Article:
The Komodo dragon, Varanus komodoensis, is the largest living member of the lizard family. Fearsome predators, the Komodo dragon exists on isolated islands throughout Indonesia. According to the International Union for the Conservation of Nature (IUCN,) only 5,000 specimens of the species exist in the wild and they are considered vulnerable to extinction.
An adult Komodo dragon is, on average, 6.5-10 ft (2-3 m) in length and weighs about 154 lbs (70 kg,) although they can grow much larger. The largest recorded wild Komodo dragon weighed 365 lbs (166 kg.) Their claws are exceptionally powerful, and are used for digging burrows and holding down prey. The Komodo dragon does not have an acute sense of smell or vision, relying mainly on its tongue to detect the world around it.
The mating season of Komodo dragons runs from May to August annually, and features violent confrontations over breeding rights. Some evidence suggests that Komodo dragons mate for life, a rare behavioral trait among lizard species. Females lay eggs in September and incubate them for seven or eight months. During the first four or five years of life, Komodo dragons spend most of their time in trees, as adult male dragons commonly kill and eat juveniles. Captive dragons have displayed evidence of parthenogenic reproduction, the laying of viable eggs without any male fertilization.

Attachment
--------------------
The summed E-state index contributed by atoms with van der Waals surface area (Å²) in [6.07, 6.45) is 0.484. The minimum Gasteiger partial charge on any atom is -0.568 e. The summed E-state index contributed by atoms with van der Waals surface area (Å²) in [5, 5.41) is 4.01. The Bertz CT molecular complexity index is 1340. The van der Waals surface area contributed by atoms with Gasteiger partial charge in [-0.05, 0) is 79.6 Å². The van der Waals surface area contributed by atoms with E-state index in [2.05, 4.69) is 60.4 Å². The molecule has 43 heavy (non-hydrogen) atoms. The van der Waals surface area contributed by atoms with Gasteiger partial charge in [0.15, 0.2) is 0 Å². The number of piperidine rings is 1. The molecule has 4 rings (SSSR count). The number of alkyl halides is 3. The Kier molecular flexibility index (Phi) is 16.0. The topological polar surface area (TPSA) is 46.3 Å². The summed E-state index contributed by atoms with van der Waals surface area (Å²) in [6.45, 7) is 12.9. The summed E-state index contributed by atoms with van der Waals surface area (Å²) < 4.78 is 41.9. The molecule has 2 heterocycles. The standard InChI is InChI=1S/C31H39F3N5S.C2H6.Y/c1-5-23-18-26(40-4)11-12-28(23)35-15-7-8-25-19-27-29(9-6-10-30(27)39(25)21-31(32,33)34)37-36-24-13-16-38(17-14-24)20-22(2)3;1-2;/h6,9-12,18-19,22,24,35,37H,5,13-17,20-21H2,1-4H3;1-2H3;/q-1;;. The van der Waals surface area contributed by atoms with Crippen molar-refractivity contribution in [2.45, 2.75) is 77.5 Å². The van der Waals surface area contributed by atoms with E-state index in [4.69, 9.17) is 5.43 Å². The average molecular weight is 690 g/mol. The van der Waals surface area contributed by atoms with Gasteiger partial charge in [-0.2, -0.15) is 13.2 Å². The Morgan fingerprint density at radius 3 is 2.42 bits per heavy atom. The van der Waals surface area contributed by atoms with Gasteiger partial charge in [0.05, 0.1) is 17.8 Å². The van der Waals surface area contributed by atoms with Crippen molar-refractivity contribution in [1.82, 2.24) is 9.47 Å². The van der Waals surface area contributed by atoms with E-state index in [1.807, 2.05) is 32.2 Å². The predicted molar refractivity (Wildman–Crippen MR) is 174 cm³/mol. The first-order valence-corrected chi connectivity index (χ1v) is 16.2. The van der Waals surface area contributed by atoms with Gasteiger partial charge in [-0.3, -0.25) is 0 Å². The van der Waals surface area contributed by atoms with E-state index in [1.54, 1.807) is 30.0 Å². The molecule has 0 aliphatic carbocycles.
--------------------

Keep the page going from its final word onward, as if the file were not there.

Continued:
The Komodo dragon is a carnivore and fierce predator. Although they mainly feed on carrion, the lizards are capable of using their powerful jaws, claws and tails to kill large animals.Because of their slow metabolism, meals take an extremely long time to digest. Some specimens have been observed to survive on as few as 12 meals per year. Komodo dragons are also strong swimmers and have been observed swimming from island to island in search of food.
Possibly to aid their abilities as carrion-feeders, dragons have evolved incredibly virulent strains of bacteria that live in their mouth. If unable to kill prey with strength, a Komodo dragon bite will typically cause an infection in the wounded animal, often leading to weakness or death within a few days. Some recent studies have also suggested that Komodo dragons may be mildly venomous, with bites on humans resulting in swelling and prolonged pain.
Although 5,000 Komodo dragons are believed to exist in the wild, some experts suggest there may only be 350 breeding females. A 2002 study also showed that wild dragons are becoming smaller, possibly due to a lower availability of prey. The species is considered threatened by poaching, loss of prey and natural events such as the volcanoes and earthquakes common throughout their range. Zoo-based breeding programs have not yet been very successful, as the animals are susceptible to disease and do not often reproduce. If the species is to remain viable in the wild, many experts believe that conservation efforts to protect the Komodo dragon and the food sources they exist on must be expanded.